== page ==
So the veteran enters the VA PRRTP program as inpatient treatment for MST/PTSD. The veteran’s anxiety began immediately upon arriving. After being admitted to the program the VA told her she was done for the day and that she go get chow. Upon entering the chow hall, she noticed that she was the only female veteran in the dining facility with all males. The veteran returned to her floor where she immediately found a VA nurse. She told the VA nurse she was having extreme anxiety and that she was told that the VA could help her with her MST/PTSD. The veteran felt betrayed that the VA would enter her in a program and then put her around all males throughout the day. On her first day of the program, she reported to where they told her to go, again she walked in the room to discover that she was the only female. Although confused and very uneasy about the situation she told herself that she had to stay because the VA briefed her that if she left the program early then she would not be allowed to be readmitted later and she still believed at the time she had to do it for her pending claim. In these group sessions she was told to participate, participation including stating the reason that you are there. She stated, when it was her turn, that she was there for MST. The males in the group automatically started in on insults and taunting her with comments about MST. A male in the group even stated to her “why would you put yourself in that position by joining the military knowing that would happen.” The same male then started bashing homosexuals by calling them derogatory names. This veteran responded by saying that it offended her and he responded back by saying “you don’t get excited by men?” The facilitator of that group allowed this to go on and did nothing to stop or correct the conversation. After the group session was over, the female veteran went over to the facilitator and asked if there was a female psychologist that she could speak to. The facilitator gave her a name and so the female veteran immediately went and told the psychologist what transpired in group. The psychologist said that she would refer the veteran to the PCT program ( PCT programs I was told specialize in the treatment of combat-related PTSD). Even after this horrific event, the veteran still continued on with group. She completely isolated herself and refused to participate anymore while suffering severe anxiety attacks from being surrounded by all men. The same male from the group started following her around and making comments to her. He triggered her anxiety associated with her rape so much that the psychologist and the social worker stated that maybe this was not the program for her. The next morning the social worker came and talked to the veteran about what had transpired and what some options were. The comments continued by the male in the group in front of everyone, these comments were usually sexual in nature and as before, the facilitator did nothing to object to it. Finally the veteran had enough, she checked herself out of the VA and came back home. While at home, the veteran could not get the male or his comments to leave her mind. Something told her to Google his name, when she did numerous things came up. She noticed one was a mug shot so she clicked on it and it was that same male that taunted her in her group. He was listed as a convicted sex offender. He had raped a woman in Mansfield, Ohio and had his address listed on the website as the VA’s. This VA allowed an MST survivor who suffers from severe mental health conditions associated with her rape to be in a group counseling session and freely around a convicted rapist. This veteran is now so traumatized that she refuses to go back to the VA for any type of healthcare. This event has completely set her back in any progress that the veteran had made prior to entering the VA for help.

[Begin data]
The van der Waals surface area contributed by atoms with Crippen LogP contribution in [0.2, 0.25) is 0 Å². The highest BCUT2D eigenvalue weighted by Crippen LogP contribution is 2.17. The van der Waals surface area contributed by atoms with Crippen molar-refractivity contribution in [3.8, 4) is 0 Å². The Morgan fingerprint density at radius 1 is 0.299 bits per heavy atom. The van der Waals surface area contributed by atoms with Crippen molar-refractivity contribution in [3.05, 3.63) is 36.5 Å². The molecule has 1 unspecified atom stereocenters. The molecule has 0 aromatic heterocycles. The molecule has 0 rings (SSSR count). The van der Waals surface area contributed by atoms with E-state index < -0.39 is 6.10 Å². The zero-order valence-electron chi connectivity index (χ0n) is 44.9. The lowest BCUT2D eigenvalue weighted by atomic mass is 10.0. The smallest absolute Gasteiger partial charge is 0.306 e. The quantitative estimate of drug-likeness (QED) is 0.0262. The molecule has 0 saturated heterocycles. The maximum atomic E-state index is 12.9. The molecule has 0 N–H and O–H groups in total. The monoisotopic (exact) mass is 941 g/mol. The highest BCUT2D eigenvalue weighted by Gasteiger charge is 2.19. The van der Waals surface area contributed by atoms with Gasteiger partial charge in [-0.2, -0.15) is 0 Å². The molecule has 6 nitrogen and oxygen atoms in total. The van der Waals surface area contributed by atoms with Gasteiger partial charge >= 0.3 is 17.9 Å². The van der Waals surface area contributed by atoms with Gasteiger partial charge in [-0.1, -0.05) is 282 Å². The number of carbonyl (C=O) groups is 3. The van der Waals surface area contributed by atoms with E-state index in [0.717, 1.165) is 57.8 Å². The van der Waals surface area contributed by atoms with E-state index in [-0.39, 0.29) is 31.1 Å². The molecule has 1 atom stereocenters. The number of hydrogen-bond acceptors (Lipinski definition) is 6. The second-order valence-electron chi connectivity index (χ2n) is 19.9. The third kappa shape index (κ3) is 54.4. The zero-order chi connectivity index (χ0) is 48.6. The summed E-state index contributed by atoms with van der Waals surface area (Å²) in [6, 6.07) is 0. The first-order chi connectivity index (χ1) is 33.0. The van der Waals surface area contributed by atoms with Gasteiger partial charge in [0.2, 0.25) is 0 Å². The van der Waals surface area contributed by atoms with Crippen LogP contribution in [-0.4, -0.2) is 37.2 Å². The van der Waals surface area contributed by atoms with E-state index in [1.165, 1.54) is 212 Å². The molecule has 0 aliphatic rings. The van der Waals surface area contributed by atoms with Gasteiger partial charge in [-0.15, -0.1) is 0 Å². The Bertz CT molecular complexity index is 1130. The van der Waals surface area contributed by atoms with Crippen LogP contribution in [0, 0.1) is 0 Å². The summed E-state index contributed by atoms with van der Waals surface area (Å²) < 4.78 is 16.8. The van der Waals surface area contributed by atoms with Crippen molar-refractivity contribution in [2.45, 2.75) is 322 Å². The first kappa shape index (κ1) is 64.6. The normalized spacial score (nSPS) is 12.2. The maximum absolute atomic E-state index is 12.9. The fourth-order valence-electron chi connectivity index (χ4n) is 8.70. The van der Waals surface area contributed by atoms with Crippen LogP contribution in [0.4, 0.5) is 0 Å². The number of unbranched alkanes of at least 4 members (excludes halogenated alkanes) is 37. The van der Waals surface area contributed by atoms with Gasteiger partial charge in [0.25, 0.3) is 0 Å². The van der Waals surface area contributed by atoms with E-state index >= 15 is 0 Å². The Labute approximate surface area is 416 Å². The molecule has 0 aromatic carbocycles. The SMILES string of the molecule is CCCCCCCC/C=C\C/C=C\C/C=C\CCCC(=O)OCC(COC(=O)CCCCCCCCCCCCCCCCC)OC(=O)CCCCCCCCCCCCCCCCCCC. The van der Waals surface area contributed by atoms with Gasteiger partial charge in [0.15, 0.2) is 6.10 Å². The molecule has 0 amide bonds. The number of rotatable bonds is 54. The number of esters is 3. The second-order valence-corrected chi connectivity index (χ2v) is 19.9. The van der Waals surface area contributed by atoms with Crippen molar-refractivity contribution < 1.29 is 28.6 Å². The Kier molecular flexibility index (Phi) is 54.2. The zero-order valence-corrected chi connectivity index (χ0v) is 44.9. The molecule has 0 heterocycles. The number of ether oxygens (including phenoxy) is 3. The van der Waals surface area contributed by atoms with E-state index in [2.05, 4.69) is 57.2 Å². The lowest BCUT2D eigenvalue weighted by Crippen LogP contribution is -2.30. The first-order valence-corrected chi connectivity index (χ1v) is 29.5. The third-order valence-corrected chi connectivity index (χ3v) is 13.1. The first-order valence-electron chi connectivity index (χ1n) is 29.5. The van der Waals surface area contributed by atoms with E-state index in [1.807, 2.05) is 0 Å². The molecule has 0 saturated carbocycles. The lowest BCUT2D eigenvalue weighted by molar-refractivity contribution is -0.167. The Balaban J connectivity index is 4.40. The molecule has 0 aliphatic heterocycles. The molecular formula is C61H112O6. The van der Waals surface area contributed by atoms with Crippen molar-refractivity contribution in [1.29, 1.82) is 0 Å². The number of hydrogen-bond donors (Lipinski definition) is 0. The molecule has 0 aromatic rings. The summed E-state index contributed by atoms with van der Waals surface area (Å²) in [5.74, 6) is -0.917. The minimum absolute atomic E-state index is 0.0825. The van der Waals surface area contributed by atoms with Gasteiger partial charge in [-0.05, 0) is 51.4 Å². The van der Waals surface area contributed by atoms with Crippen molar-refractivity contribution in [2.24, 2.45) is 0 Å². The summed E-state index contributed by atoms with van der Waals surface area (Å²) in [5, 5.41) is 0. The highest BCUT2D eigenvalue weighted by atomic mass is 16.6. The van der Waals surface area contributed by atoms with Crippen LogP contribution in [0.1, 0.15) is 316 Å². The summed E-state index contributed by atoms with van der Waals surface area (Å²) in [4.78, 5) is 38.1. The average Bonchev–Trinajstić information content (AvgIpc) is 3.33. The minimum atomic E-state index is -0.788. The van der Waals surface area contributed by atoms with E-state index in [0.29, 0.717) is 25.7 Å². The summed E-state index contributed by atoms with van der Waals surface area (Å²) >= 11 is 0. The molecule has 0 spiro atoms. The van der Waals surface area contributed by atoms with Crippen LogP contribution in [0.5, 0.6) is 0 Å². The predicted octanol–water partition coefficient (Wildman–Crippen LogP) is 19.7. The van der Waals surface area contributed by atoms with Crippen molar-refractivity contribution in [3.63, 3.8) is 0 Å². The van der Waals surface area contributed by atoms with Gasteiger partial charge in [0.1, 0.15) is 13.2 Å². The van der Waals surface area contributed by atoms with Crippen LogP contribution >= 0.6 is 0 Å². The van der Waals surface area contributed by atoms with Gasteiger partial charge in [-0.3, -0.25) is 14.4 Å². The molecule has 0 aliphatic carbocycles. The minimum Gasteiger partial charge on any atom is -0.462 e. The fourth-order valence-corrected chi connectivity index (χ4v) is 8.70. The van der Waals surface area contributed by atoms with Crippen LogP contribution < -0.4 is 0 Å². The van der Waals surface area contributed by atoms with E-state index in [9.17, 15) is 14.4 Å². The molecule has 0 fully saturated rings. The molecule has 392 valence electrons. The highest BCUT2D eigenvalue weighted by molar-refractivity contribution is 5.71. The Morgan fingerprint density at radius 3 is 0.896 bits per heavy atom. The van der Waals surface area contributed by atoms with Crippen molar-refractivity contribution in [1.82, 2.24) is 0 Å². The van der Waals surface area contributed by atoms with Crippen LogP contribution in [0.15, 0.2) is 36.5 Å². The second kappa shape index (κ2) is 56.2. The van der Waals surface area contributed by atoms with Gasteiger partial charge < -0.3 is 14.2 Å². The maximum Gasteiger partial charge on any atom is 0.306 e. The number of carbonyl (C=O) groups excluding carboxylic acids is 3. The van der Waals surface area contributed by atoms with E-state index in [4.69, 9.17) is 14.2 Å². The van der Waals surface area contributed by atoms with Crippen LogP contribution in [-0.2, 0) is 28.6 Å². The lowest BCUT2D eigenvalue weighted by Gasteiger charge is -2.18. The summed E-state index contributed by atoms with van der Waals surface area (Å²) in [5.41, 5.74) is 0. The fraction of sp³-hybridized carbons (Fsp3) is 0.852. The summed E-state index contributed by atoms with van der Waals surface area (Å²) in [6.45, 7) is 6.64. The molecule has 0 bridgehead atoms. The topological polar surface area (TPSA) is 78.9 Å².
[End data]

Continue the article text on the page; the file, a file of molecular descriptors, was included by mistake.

Case Example 2: A female veteran in her 20’s came into the office. After talking to her, she disclosed that she was living in the homeless shelter and that she had a substance abuse problem. She was crying and stating that she did not know what she was going to do. I told her about the programs that are being offered at the VA and asked her if she would like me to help her see if one of the programs was open for her to enter treatment. She told me that she was already in a program up there and left and that she was not allowed back into any of them because of leaving. I asked her which one and what happened. She told me that she was raped while deployed to Afghanistan by her Lt. After being raped and her being harassed continually by him she started self medicating when she returned to the states. Her performance declined at work and she was eventually discharged from the military. When she came home, her substance abuse continued as she tried to mask her pain. She started using harder drugs such as heroin just to deal with life. Her parents did not know how to handle her so they kicked her out which forced her into the homeless shelter. She entered the VA in hopes of getting help with her MST and substance abuse problem. While at the VA, she also was put into an all male group session in which the taunting began immediately with name calling. They would call her “princess” and tell her to sit down when she told the group that she was there for MST. The taunting from the males became so bad that she left treatment and immediately got high to deal with pain that resurfaced from being raped. It was with this second veteran that I realized that this is not a coincidence; this is an on-going and unchanging issue at the VA. Since this vet was going through withdraws I took her back to the VA. While waiting for her to be admitted through Urgent Care, I took her with me to talk to the patient advocate. My first stop was the OEF/OIF patient advocate since she was from that era. I told the patient advocate that this was the second case that I knew of and that it was a severe problem. I asked him because I wanted to know what I personally had to do or who I had to talk to for this issue to be addressed and so it would not happen to another veteran trying to receive care. The patient advocate looked at me and asked “at what point do you feel that these MST veterans would be able to attend group sessions?” I honestly looked at him in disbelief, I could not believe that this was his first question and only concern. My reply was “probably never. It would only be when the veteran states for themselves that they are ready.” I then got up, left his office and went to the next person in line which was the Women’s Health Social Worker. The social worker listened to my concerns and complaints about how MST veterans are being treated and the lack of care that they are receiving; she could not however give me any explanation to why this was happening but more or less said that the VA does not have the space or resources to have an all-female area. I stated to her although I completely understood budget restraints, as soon as a veteran discloses that they are a MST victim/survivor that should be the red flag for the VA to do an ITP (Individualized Treatment Plan). Under no circumstances should the veteran be subjected to the same sex and/or race of the person that sexually harassed and/or assaulted them. The social worker agreed and said she would definitely let the director of the VA know. The social worker gave me her word that she would find the appropriate care for my fellow young veteran that was suffering from so many mental health and substance abuse issues. The catch to waiting for new treatment would be that it might take some time to find something so she would be stuck at the VA in the same scenario with all men until then. I talked to my veteran and I asked her what she wanted to do, she agreed stating it’s either this, the homeless shelter or die. Since I admitted her through the urgent care, the standard rule from what I understand is that the veteran goes to the psych ward for 3 days. I escorted this vet up to the psych ward and it was filled again with all male vets that were in their for numerous different types and levels of mental illness with no separate section for female and/ or male vets that were survivors of MST. I informed the staff on the ward that she was suffering from MST. The one guy that was working that floor did not even know what MST was. I told the vet to call me at anytime if she felt she could not handle it and it was triggering her anxiety or want to use drugs or anything else. She did call me but she also made it through her three days. The social worker did keep her promise to me and this vet by later transferring her to New York State where she has been referred to an all-female treatment facility with other female vets where she gets to stay for a year. In her correspondence she tells me that I saved her life by being active in her health care and being her voice when no one cared. She loves the facility where she is at and she celebrates every day that she is alive and sober and getting help for all the pain that she has hide within herself. This worked out for this particular veteran but not all veterans are given this opportunity for treatment.